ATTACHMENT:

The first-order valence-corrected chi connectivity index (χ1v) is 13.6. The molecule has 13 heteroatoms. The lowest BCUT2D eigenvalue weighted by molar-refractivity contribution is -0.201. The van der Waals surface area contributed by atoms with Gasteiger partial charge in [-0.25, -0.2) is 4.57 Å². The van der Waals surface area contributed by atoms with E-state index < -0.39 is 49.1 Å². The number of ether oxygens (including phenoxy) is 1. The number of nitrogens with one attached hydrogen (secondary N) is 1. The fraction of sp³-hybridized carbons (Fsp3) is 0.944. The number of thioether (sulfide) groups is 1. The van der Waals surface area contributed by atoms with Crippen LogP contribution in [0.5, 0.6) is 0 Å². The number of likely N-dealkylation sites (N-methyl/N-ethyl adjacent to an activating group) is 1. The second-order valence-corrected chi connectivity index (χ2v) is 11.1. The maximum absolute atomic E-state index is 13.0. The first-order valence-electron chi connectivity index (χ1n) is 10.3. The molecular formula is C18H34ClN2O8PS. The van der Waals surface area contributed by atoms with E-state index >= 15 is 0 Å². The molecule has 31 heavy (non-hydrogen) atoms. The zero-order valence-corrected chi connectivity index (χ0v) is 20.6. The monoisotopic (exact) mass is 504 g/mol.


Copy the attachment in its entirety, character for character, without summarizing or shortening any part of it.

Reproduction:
The first-order valence-corrected chi connectivity index (χ1v) is 13.6. The molecule has 13 heteroatoms. The lowest BCUT2D eigenvalue weighted by molar-refractivity contribution is -0.201. The van der Waals surface area contributed by atoms with Gasteiger partial charge in [-0.25, -0.2) is 4.57 Å². The van der Waals surface area contributed by atoms with E-state index < -0.39 is 49.1 Å². The number of ether oxygens (including phenoxy) is 1. The number of nitrogens with one attached hydrogen (secondary N) is 1. The fraction of sp³-hybridized carbons (Fsp3) is 0.944. The number of thioether (sulfide) groups is 1. The van der Waals surface area contributed by atoms with Crippen LogP contribution in [0.5, 0.6) is 0 Å². The number of likely N-dealkylation sites (N-methyl/N-ethyl adjacent to an activating group) is 1. The second-order valence-corrected chi connectivity index (χ2v) is 11.1. The maximum absolute atomic E-state index is 13.0. The first-order valence-electron chi connectivity index (χ1n) is 10.3. The molecular formula is C18H34ClN2O8PS. The van der Waals surface area contributed by atoms with E-state index >= 15 is 0 Å². The molecule has 31 heavy (non-hydrogen) atoms. The zero-order valence-corrected chi connectivity index (χ0v) is 20.6. The monoisotopic (exact) mass is 504 g/mol.